I took so many pictures along the way, and as a result, I kept falling behind. But everything in the mountains is so beautiful! I can definitely say that it was a spiritual experience for me. I mean, how many Liz's would fit inside one of those mountains? How do things so big get made? I roughly understand the scientific explanations, but I'm not satisfied with that. Scientific explanations make too much sense- the mountains are way too stunning, too confusing, to be explained away so easily.
My camera has about a billion different settings on it. There are settings for fireworks, things behind glass, food, sunsets- but, strangely, no Picos de Europa setting. Resultingly, the lighting is off in a lot of my pictures. I hope you'll enjoy them anyway.
I took a lot of pictures- I'll tell you just how many later- but I'm pretty sure some of the boys took more. At one point a few of them climbed up a hill off the road and just started walking that way. I was expecting someone to break into 'The Sound of Music,' [that's right, it's the next song on the European soundtrack] and I would have paid good money to hear some yodeling as well.
We never actually left the road to hike through the woods, as I had expected. Basically we just walked down the middle of the road. Some cars passed us, and there was actually one stoplight on the way, to manage traffic going through a treacherous single-lane area (we saw three cars lined up at the light and joked that it was rush hour in Valdeón). It was really disheartening when other IES hikers passed us in taxis headed back to Valdeón while we were still 45 minutes out of Caín, our hiking destination (it sounds confusing and a little pointless, but we had to take taxis back because our buses would never have made it and we sure as heck were not planning on walking back).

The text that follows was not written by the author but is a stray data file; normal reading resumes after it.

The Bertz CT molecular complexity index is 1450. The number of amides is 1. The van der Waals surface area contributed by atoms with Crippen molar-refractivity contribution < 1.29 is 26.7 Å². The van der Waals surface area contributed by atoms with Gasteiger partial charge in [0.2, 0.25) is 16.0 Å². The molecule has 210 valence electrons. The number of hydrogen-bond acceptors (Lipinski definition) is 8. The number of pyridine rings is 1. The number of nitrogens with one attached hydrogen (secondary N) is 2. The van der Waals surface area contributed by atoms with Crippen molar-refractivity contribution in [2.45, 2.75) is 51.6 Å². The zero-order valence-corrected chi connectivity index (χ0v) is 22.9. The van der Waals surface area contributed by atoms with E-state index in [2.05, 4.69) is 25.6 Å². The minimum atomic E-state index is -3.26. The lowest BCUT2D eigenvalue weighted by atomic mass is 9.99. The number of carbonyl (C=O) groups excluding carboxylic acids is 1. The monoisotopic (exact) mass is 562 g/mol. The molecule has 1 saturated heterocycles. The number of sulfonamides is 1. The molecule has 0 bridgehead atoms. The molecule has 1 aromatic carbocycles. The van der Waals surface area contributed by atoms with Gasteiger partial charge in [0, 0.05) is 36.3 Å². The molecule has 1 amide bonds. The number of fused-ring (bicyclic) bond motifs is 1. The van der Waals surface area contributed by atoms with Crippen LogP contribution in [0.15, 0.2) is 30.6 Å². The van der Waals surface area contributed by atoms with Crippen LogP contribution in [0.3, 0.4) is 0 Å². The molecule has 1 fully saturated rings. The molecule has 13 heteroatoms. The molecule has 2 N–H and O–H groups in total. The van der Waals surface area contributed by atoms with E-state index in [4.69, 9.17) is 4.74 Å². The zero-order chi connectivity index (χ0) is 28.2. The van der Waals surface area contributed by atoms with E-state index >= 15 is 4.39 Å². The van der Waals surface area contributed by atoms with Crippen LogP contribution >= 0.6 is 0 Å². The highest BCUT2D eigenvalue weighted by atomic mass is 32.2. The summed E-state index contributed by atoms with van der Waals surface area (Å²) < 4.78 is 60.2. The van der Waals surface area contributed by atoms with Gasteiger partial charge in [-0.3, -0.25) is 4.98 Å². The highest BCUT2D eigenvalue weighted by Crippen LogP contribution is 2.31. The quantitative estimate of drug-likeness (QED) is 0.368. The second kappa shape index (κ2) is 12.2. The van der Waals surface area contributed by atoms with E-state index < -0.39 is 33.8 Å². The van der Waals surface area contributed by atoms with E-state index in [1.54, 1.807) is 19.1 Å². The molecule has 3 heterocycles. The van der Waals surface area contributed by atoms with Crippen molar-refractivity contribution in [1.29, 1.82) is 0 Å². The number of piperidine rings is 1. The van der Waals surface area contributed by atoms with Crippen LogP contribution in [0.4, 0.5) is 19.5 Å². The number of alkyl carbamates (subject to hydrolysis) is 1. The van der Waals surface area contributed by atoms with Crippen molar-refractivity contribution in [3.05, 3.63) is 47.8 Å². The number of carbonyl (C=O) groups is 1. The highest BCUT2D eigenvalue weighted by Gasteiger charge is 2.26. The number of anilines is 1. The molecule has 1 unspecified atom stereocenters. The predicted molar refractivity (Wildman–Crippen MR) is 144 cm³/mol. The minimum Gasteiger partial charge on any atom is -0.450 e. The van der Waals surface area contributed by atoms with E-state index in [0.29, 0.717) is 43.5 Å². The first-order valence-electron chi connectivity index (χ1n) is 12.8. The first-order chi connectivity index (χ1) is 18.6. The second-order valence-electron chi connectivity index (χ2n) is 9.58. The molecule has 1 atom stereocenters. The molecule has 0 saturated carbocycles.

We did end up getting getting to Caín, though, and were met by the sight of Ángel attempting to school everyone in foosball at the restaurant. We ate our bocadillos (well, some of us did; some of us fed them to the little perrito that was following us around) and took taxis back.
Then it was goodbye to Valdeón, and back on the bus.

I'll wrap up this little saga sometime tomorrow probably, so stay tuned.

1 comment:

Dave Lundgren said...

Keep the stories and the pictures coming! I know where Leon is but couldn't find the tiny town you stayed in. Must find my National Geographic map of Spain!